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The mTORC1-Signaling Pathway and Hepatic Polyribosome Profile Are Enhanced after the Recovery of a Protein Restricted Diet by a Combination of Soy or Black Bean with Corn Protein

View Article: PubMed Central - PubMed

ABSTRACT

Between 6% and 11% of the world’s population suffers from malnutrition or undernutrition associated with poverty, aging or long-term hospitalization. The present work examined the effect of different types of proteins on the mechanistic target of rapamycin (mTORC1)-signaling pathway in: (1) healthy; and (2) protein restricted rats. (1) In total, 200 rats were divided into eight groups and fed one of the following diets: 20% casein (C), soy (S), black bean (B), B + Corn (BCr), Pea (P), spirulina (Sp), sesame (Se) or Corn (Cr). Rats fed C or BCr had the highest body weight gain; rats fed BCr had the highest pS6K1/S6K1 ratio; rats fed B, BCr or P had the highest eIF4G expression; (2) In total, 84 rats were fed 0.5% C for 21 day and protein rehabilitated with different proteins. The S, soy + Corn (SCr) and BCr groups had the highest body weight gain. Rats fed SCr and BCr had the highest eIF4G expression and liver polysome formation. These findings suggest that the quality of the dietary proteins modulate the mTORC1-signaling pathway. In conclusion, the combination of BCr or SCr are the best proteins for dietary protein rehabilitation due to the significant increase in body weight, activation of the mTORC1-signaling pathway in liver and muscle, and liver polysome formation.

No MeSH data available.


Related in: MedlinePlus

mRNA gene expression and Western blot analysis of SNAT2 in liver of healthy rats fed different types of dietary protein: (A) Snat2 mRNA abundance; (B) protein abundance of Snat2; and (C) representative immunoblot of SNAT2. Values are means ± SEM, n = 3. Different letter superscript indicates significant differences among different times of feeding, p < 0.05, a > b > c.
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nutrients-08-00573-f003: mRNA gene expression and Western blot analysis of SNAT2 in liver of healthy rats fed different types of dietary protein: (A) Snat2 mRNA abundance; (B) protein abundance of Snat2; and (C) representative immunoblot of SNAT2. Values are means ± SEM, n = 3. Different letter superscript indicates significant differences among different times of feeding, p < 0.05, a > b > c.

Mentions: Gene and protein expression of SNAT2 was not modified by the type of dietary protein (Figure 3A,B), however it was increased during the fasting period and decreased after feeding period (inset Figure 3A,B) (p < 0.05).


The mTORC1-Signaling Pathway and Hepatic Polyribosome Profile Are Enhanced after the Recovery of a Protein Restricted Diet by a Combination of Soy or Black Bean with Corn Protein
mRNA gene expression and Western blot analysis of SNAT2 in liver of healthy rats fed different types of dietary protein: (A) Snat2 mRNA abundance; (B) protein abundance of Snat2; and (C) representative immunoblot of SNAT2. Values are means ± SEM, n = 3. Different letter superscript indicates significant differences among different times of feeding, p < 0.05, a > b > c.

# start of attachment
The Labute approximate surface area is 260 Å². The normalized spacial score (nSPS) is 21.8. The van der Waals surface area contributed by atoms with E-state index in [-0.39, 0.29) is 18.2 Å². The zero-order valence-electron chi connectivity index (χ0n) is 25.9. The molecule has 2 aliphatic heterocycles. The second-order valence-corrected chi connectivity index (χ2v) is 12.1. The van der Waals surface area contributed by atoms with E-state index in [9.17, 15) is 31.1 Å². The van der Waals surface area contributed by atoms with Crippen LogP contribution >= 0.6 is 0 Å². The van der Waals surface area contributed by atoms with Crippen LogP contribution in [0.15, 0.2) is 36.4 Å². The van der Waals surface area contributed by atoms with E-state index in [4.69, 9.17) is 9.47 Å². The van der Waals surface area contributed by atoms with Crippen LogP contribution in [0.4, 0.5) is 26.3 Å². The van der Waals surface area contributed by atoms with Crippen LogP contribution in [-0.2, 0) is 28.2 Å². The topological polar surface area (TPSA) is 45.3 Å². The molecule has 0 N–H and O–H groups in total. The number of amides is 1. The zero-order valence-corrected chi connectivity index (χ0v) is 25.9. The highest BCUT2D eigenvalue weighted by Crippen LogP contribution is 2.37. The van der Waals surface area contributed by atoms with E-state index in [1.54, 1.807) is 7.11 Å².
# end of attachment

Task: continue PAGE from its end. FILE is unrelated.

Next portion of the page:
© Copyright Policy
Related In: Results  -  Collection

License
Show All Figures
getmorefigures.php?uid=PMC5037558&req=5

nutrients-08-00573-f003: mRNA gene expression and Western blot analysis of SNAT2 in liver of healthy rats fed different types of dietary protein: (A) Snat2 mRNA abundance; (B) protein abundance of Snat2; and (C) representative immunoblot of SNAT2. Values are means ± SEM, n = 3. Different letter superscript indicates significant differences among different times of feeding, p < 0.05, a > b > c.
Mentions: Gene and protein expression of SNAT2 was not modified by the type of dietary protein (Figure 3A,B), however it was increased during the fasting period and decreased after feeding period (inset Figure 3A,B) (p < 0.05).

View Article: PubMed Central - PubMed

ABSTRACT

Between 6% and 11% of the world&rsquo;s population suffers from malnutrition or undernutrition associated with poverty, aging or long-term hospitalization. The present work examined the effect of different types of proteins on the mechanistic target of rapamycin (mTORC1)-signaling pathway in: (1) healthy; and (2) protein restricted rats. (1) In total, 200 rats were divided into eight groups and fed one of the following diets: 20% casein (C), soy (S), black bean (B), B + Corn (BCr), Pea (P), spirulina (Sp), sesame (Se) or Corn (Cr). Rats fed C or BCr had the highest body weight gain; rats fed BCr had the highest pS6K1/S6K1 ratio; rats fed B, BCr or P had the highest eIF4G expression; (2) In total, 84 rats were fed 0.5% C for 21 day and protein rehabilitated with different proteins. The S, soy + Corn (SCr) and BCr groups had the highest body weight gain. Rats fed SCr and BCr had the highest eIF4G expression and liver polysome formation. These findings suggest that the quality of the dietary proteins modulate the mTORC1-signaling pathway. In conclusion, the combination of BCr or SCr are the best proteins for dietary protein rehabilitation due to the significant increase in body weight, activation of the mTORC1-signaling pathway in liver and muscle, and liver polysome formation.

No MeSH data available.


Related in: MedlinePlus